Thomas Sankara’s ideological convictions were commendable, but the most remarkable aspect of his time in power was his ability to translate his ideology into significant policy reforms in such a short period. To achieve his policy goals, Sankara sought to “organize the Voltaic [later Burkinabe] people as a whole and involve them in the revolutionary struggle” by dispersing power, in the form of Committees for the Defense of the Revolution (CDRs), to local communities. The CDRs empowered the Burkinabè people to support the revolution through community-led development projects.
These community-led projects produced impressive results. For example, to combat increasing desertification, Sankara, who saw imperialists as the “arsonist[s] setting fire to our forests and savannas,” organized a community-led tree planting program that planted over 10 million trees during his presidency. Further, he organized a vaccination program that vaccinated almost 3 million children in just over two weeks. This policy, along with several others, saw Burkina Faso’s infant mortality rate drop from 208 per 1000 to 145 per 1000 in just one year. Additionally, Sankara’s widespread education programs saw Burkina Faso’s literacy rate improve from 13 per cent in 1983 to 73 per cent in 1987.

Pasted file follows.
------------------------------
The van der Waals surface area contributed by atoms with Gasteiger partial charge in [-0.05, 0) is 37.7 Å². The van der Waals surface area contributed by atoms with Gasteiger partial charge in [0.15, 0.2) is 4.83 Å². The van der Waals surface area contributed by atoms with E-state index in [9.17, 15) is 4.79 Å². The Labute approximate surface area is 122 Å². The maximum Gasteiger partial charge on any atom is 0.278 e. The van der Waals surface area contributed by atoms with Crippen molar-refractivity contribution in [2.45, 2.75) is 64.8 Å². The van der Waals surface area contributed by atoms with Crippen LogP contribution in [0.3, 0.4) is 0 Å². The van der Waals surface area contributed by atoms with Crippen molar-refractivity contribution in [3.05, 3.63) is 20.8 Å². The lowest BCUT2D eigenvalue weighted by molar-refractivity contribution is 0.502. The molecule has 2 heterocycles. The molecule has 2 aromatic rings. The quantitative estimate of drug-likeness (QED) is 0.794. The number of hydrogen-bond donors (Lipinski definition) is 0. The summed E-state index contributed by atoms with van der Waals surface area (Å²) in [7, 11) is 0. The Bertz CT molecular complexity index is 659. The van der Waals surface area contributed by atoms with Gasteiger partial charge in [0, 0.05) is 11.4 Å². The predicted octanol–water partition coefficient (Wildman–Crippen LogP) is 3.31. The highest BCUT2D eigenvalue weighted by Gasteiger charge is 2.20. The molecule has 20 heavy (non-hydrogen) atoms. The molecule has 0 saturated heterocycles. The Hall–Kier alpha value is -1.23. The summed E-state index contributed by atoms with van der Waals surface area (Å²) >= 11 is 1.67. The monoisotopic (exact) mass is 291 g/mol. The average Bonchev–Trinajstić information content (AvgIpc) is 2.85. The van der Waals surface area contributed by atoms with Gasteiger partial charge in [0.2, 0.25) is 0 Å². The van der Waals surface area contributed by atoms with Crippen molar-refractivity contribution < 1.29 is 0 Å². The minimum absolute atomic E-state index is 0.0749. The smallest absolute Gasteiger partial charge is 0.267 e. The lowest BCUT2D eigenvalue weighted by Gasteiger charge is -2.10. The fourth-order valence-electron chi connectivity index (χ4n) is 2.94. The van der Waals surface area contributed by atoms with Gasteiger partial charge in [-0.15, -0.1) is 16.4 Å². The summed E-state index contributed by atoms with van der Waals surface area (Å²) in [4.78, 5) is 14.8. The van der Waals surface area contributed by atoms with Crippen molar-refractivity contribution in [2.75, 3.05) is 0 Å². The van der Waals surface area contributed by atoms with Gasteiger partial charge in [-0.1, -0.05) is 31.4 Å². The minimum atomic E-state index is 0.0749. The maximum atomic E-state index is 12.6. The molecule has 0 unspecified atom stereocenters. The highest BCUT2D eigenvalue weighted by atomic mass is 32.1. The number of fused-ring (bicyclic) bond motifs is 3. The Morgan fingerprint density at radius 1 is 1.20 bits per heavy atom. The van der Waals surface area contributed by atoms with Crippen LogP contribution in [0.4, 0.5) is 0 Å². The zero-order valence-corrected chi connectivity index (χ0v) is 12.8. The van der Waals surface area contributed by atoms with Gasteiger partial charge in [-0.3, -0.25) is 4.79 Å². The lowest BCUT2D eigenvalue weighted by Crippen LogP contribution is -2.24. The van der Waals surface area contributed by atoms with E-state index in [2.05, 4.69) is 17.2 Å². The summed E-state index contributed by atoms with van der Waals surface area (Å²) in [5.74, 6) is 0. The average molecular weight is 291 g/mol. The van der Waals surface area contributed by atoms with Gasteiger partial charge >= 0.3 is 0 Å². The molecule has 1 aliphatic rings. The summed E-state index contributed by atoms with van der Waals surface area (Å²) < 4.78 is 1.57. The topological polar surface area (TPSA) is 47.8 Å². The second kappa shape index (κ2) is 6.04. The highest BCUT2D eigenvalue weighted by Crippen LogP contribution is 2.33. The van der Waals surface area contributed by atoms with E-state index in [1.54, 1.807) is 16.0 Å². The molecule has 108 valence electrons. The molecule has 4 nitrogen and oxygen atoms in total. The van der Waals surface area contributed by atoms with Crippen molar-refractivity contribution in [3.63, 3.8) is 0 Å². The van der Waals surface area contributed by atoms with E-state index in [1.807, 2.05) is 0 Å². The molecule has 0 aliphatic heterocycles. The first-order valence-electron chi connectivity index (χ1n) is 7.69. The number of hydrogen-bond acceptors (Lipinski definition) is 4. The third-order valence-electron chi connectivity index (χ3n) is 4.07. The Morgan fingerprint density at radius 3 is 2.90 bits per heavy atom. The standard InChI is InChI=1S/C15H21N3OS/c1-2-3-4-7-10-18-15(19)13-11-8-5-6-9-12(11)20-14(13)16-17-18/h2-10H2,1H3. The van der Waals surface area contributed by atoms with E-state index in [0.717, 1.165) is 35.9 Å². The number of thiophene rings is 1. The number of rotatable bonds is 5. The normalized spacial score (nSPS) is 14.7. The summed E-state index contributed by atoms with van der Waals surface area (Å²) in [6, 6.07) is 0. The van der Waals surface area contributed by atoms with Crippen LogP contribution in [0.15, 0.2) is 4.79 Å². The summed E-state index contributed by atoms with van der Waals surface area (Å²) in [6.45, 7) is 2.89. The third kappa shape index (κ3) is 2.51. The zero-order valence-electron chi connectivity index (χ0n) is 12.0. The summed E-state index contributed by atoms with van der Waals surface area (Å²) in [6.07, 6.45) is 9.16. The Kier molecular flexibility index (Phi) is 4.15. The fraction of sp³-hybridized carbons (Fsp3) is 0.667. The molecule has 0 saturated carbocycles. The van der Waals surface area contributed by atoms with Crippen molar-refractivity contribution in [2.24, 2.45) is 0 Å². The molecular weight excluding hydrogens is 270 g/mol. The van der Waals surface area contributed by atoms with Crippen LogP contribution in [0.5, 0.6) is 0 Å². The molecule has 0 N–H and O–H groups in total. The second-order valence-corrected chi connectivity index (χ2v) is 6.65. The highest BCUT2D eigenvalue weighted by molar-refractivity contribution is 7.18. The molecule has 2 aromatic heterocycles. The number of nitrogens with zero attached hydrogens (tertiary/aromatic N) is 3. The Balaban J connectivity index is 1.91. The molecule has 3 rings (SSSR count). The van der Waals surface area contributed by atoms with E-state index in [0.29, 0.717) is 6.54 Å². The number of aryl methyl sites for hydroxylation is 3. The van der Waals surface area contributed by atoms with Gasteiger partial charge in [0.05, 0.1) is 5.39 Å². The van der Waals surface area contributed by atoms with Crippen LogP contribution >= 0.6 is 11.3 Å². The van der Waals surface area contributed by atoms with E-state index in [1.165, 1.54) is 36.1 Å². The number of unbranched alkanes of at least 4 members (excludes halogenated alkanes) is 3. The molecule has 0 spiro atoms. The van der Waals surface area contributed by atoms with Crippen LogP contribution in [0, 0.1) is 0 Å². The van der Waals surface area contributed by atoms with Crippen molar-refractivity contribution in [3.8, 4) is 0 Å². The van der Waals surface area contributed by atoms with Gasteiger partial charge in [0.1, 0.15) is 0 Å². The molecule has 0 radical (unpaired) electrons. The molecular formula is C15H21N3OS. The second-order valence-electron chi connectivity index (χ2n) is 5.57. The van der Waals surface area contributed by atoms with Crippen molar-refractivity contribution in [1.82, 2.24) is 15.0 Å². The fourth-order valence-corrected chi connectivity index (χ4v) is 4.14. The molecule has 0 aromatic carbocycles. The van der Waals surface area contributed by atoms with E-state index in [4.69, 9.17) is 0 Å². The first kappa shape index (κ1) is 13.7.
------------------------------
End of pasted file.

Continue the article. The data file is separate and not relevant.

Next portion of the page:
Sankara was also a feminist who believed that there is “no true social revolution without the liberation of women.” He improved access to education for women; outlawed female genital mutilation (FGM), forced marriages, and polygamy; was among the first in Africa to appoint women to high positions in government and military; and encouraged men to do the “women’s work” of cooking and shopping.